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Ask Elsa

Q I get lots of colds and coughs during the winter and a friend suggested I should start eating plenty of garlic now to build up my immune system before the winter. Will this work?

A Garlic has a long history of use as an immune system booster because of its antiseptic, anti-fungal and nutritive properties. It is a natural detoxicant protecting against bacterial and viral infections without any of the side-effects associated with antibiotics.

Research shows it is a good preventative medicine against coughs, colds and chest infections during the winter and a natural fast-acting antibiotic if infection is present.

Garlic is packed with nutrients, particularly vitamins B1, B6 and C, iron and phosphorus. There isn't a recommended daily allowance for garlic, but a clove a day is thought to be ideal.

You can further increase the health benefits you receive from garlic by letting it sit for around 10 minutes after you've chopped it or crushed it.

Allicin is the active compound within garlic that provides the anti-viral, anti-bacterial and anti-fungal effects. Chopping or crushing garlic activates the allicin and allowing it to sit will maximise the strength of the allicin before cooking.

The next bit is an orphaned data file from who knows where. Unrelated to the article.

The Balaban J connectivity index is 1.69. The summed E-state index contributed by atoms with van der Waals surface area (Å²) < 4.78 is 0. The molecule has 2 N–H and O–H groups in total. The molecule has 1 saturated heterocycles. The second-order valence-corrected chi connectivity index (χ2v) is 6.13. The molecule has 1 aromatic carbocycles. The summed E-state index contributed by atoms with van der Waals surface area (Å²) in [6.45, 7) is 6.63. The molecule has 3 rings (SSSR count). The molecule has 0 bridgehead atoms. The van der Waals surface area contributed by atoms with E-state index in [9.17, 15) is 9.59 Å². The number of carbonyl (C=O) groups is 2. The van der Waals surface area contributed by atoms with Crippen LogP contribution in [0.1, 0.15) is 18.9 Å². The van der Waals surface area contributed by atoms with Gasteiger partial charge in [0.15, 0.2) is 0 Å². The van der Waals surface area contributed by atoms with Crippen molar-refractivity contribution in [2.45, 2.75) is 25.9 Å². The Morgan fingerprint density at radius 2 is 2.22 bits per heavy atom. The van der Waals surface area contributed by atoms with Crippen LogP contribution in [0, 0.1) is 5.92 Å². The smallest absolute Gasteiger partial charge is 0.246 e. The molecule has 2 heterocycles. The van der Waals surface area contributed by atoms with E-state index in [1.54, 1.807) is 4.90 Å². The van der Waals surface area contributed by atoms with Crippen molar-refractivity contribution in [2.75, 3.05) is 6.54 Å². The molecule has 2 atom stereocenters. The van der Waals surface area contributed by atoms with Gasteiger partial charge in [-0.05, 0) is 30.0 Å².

Before I start to cook, I crush my garlic onto a saucer and leave it to sit while I prepare the rest of my ingredients and only add the garlic towards the end of the cooking process to maximise the health benefits and, indeed, the flavour.

Q I have extremely dry skin and hair and I read that eating avocados will help. However, I've no idea how I'm supposed to eat them, any ideas?

A There are numerous delicious ways to eat avocado -- you can slice avocado into salads, sandwiches and make dips, guacamole and hummus. A super-quick and easy way to eat avocado is to make a basic dip.

Simply peel and chop one ripe avocado into a food blender. Add a good squeeze of lemon juice, three tablespoons of natural yogurt, one tablespoon of extra virgin olive oil and season well.

Blend until smooth and serve as a dip with some vegetable sticks.

Another variation would be to add one tin of rinsed butter beans and a clove of garlic to make an avocado-style hummus which is wonderful served with strips of toasted wholewheat pitta bread. It also works really well as a sandwich spread.

Eating avocados is a great way to nourish and hydrate the skin and hair from the inside out as they are rich in essential oils and vitamin E. I wouldn't recommend eating more than two a week, though. Avocados have a fairly high fat content.

Elsa Jones is a qualified nutritional therapist. She offers one-to-one consultations to treat your individual health concerns. www.elsajones nutrition.ie


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